The UMAC Award is presented annually to a university museum or collection in the world whose projects or initiatives demonstrate innovation and creativity, excellence and transferability of ideas that can be adopted by other university museums and collections, and that have significant impact on the host university, the community or society at large.


The nominees for the 2017 UMAC Award are (in alphabetical order):


Oklahoma Native American Youth Language Fair (ONAYLF)

Sam Noble Museum of Natural History, University of Oklahoma

Every spring, hundreds of students, teachers and community members gather at the Sam Noble Museum, University of Oklahoma, for the Oklahoma Native American Youth Language Fair (ONAYLF). The Fair celebrates language diversity, with live presentations of song, speech and story and students compete in material submission categories like poster art, films, books cartoons and advocacy essays.

The Fair has encouraged and supported the efforts of Native communities in Oklahoma and the surrounding region to document, revitalize and perpetuate their ancestral languages. The growth of the Fair over 15 years has established the event as a major celebration of indigenous languages.

Replication of the Curie experiment on radioactivity

University of Rennes

The first quantitative measurement of radioactivity was made in 1898 by Pierre and Marie Curie. They used a prototype experiment based on a quartz balance. These measurements led to the discovery of radium and polonium.

 In 2015, Bernard Pigelet and Dominique Bernard achieved the delicate replication of the Curie prototype at the University of Rennes 1. Using an original quartz balance and pieces from historical instruments identified in the collections of the University they could make the experiment fully operational and it is now regularly presented to the public, through a permanent exhibition, online videos and particular events.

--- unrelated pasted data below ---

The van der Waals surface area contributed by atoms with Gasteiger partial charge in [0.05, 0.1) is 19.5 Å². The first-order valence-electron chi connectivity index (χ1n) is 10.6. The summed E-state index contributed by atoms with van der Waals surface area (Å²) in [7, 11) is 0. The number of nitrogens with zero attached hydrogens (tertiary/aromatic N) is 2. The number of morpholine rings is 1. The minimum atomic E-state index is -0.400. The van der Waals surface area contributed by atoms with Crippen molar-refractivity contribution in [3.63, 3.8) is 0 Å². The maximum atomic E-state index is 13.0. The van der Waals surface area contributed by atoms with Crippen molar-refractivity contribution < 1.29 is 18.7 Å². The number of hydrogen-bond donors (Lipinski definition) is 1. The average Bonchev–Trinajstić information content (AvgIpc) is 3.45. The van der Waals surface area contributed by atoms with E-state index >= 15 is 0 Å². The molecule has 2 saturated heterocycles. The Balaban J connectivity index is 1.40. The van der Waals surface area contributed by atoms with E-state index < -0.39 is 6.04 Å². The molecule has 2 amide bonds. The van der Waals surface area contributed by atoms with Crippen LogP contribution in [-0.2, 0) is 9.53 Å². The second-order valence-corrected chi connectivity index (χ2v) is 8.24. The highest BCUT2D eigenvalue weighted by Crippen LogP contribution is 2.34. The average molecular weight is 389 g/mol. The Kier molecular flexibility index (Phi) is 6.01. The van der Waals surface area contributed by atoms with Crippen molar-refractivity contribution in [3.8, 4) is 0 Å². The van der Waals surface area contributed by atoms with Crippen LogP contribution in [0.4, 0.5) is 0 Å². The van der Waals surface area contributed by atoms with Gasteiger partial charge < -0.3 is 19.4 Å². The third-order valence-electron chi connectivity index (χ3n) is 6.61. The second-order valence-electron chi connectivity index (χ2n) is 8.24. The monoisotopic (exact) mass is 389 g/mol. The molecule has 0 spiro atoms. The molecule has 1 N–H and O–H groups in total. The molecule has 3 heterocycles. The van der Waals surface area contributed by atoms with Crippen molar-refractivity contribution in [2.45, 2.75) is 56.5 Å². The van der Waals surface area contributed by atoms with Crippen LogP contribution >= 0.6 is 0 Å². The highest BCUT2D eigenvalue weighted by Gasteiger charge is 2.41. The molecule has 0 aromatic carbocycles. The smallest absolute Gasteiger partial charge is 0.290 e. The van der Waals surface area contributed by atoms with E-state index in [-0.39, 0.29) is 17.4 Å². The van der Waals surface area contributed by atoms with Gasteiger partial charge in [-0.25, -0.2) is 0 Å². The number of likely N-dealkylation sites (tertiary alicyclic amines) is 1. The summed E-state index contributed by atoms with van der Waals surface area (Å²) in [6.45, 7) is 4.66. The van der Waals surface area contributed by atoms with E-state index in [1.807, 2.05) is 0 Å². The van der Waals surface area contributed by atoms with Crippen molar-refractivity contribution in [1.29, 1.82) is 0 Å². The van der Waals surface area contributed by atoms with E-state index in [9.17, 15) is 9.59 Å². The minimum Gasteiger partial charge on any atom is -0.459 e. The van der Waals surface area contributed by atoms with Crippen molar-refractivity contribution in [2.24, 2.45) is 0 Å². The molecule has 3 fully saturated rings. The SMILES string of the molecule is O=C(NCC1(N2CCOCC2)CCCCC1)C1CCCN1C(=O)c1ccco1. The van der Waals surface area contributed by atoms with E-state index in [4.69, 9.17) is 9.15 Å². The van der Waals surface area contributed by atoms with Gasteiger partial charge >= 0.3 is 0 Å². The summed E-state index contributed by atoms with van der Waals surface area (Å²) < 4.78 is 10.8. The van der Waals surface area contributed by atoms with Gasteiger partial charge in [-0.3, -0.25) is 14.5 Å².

The ‘I C Taiwan Exhibition’

National Cheng Kung University Museum

The NCKU Museum, cooperating with National Technical Museum, the City of Prague Museum and the Mendel Museum of Masaryk University in Czech Republic, presents the exhibition ‘I C Taiwan’ as the largest international exhibition organized by a Taiwanese university. The exhibition features a matrix of interdependent themes about Taiwan; the melding of religious cultures, the innovation of traditional techniques in cope with preserving historical and cultural heritages. The Czech museums hosted the exhibition from July 2015 until January 2016.

Media release

The winner of the Award will be announced at the UMAC 2017 General Assembly, 6 September, in Helsinki.

UNIVERSEUM has a new President!



UMAC is delighted that UMAC member Sébastien Soubiran, from the Jardin des Sciences/University of Strasbourg (France), was elected President of UNIVERSEUM, the European University Heritage Network, on 10 June 2017.

UMAC wishes Sébastien the best promoting European university heritage in Europe and beyond. We are looking forward to even more collaborations with him and the newly-elected UNIVERSEUM Board.

We also profit to thank Sofia Talas, the former UNIVERSEUM President – also a UMAC member – her precious contribution to university museums and collections and to UMAC. The organisation of the last UMAC Annual Conference in Milan would have not been possible without her.

UMAC wishes both the best of successes!!!


Finding Betsie! In search of an elephant skull

At one time in its history, the Zoology Collection of the Ghent University Museum had the skull of ‘Betsie’, a locally most famous elephant of the former Ghent Zoo (1851-1904). During this period many cadavers of animals were transferred to our collection for educational purposes. But when the Ghent Zoo presented the university with the cadaver of Betsie who died in the winter of 1887-1888, the university thought it to be too expensive to process. The zoo then decided to have only the skull cleaned for their own little museum. When the Zoo went bankrupt in 1904, the Zoology Collection bought the skull at the public sale of all the Zoo’s assets.
This skull is of enormous cultural and historic value for the City of Ghent and its University. But sadly enough, not knowing what it was at the time, the skull was traded for other skull with a person called ‘Jan Cools’. When I became the curator of the Collection, and when I learned what the skull was, I tried to talk with Jan Cools who had already sold it to someone in England or even Canada, to ask him to get me the address. He promised to do so, but sadly enough he died two days later. So yet again, a dead end.